New residents will be moo-ving into the countryside at Derriford – a herd of young cattle.
Duchy College are transporting seven Aberdeen Angus, Simmental and Belgian Blue yearlings from their farm at Camborne to Poole Farm so that they can graze the meadows of Seaton Valley.
The arrival of the animals today is another sign that the countryside is coming to the city in a big way. The cows will provide the best management to improve the wildflower meadows which will benefit bees and other polinators.
The Council is creating a community park at Derriford covering 140-hectares to open up the beautiful Forder, Seaton and Bircham Valley and last year announced a partnership with Duchy College, part of The Cornwall College Group, to create an ‘environmental education hub’ within the community park.
Poole Farm, which was passed to the Council as part of the planning agreement linked with the new housing development, has been cleared of abandoned equipment and the farmhouse made ready for new tenants.
Apprentice countryside manager Willow Large-Lee and Apprentice farm manager Joe Bestwick have just moved into the farmhouse and will be responsible for looking after the animals while they are in Plymouth over the summer.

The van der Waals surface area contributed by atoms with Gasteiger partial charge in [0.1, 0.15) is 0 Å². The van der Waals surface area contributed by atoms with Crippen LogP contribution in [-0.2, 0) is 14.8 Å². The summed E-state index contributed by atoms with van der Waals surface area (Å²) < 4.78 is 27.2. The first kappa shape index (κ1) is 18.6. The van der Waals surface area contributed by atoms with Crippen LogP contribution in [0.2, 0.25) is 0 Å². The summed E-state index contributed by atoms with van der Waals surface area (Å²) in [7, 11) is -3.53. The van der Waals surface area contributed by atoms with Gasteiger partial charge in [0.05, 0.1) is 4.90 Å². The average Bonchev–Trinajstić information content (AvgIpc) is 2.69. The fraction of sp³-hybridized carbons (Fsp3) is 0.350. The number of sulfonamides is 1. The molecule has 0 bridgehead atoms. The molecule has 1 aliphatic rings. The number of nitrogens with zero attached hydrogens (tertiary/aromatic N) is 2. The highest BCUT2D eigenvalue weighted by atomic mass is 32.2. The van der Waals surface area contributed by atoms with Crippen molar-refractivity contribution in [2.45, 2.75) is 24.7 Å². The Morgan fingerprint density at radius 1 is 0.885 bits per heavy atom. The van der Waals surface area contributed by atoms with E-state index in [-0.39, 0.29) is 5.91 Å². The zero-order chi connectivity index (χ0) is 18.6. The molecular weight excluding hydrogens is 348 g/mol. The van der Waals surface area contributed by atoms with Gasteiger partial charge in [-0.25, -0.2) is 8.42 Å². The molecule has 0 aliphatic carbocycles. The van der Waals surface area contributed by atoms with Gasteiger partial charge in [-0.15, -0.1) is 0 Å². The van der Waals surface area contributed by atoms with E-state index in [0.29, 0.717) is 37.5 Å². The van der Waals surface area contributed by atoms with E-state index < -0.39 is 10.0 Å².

As part of their apprenticeship, they have been learning about livestock at the Duchy College. Willow said: “I’m really enjoying working with cows and have learned how to milk. We’ve had to do early morning milking – which means getting up at 3am.”
Willow has been an apprentice at the Council for six months and loves the outdoor life. So far, she has helped draw up a management plan for the Park and has overseen the installation of stock-proof fencing, troughs and sheds for the cattle. She has also been involved in community activities including planting trees, removing old fences, brambles and other scrub ready for new hedges to be planted.
She is currently setting up a bee hive in one of the meadows.
She added: “I do not have an average day. It’s crazy but I am really enjoying it. We’ve just moved on to the farm as we need to check on the cattle twice a day.”
Derriford has been earmarked as a key growth area for Plymouth with a new district centre, housing and employment proposed to be built over the next 20 years.
The first homes have already been built at Palmerston Heights and a new school – St Matthew’s Church of England primary school opened last September.
Assistant Director for Strategic Planning and Infrastructure Paul Barnard added: “It’s great to see the plan for the Community Park coming to life. There are not many cities with a herd of cattle coming to graze and not many that can boast apprentice farm and countryside apprentices.
“We want to grow as a city, but are conscious that there needs to be a balance between housing estates and fields, roads and hedges and want to create something remarkable here. These apprentices and their work on the farm is helping this happen.”
As well as protecting one of the last working farms in Plymouth, the plans include an education campus hosting courses including horticulture, countryside management and animal care.
Other plans for the park include over 15 kilometres of new footpaths and cycle routes; new and improved habitats, community gardens and orchard for growing food for a proposed farm shop and café.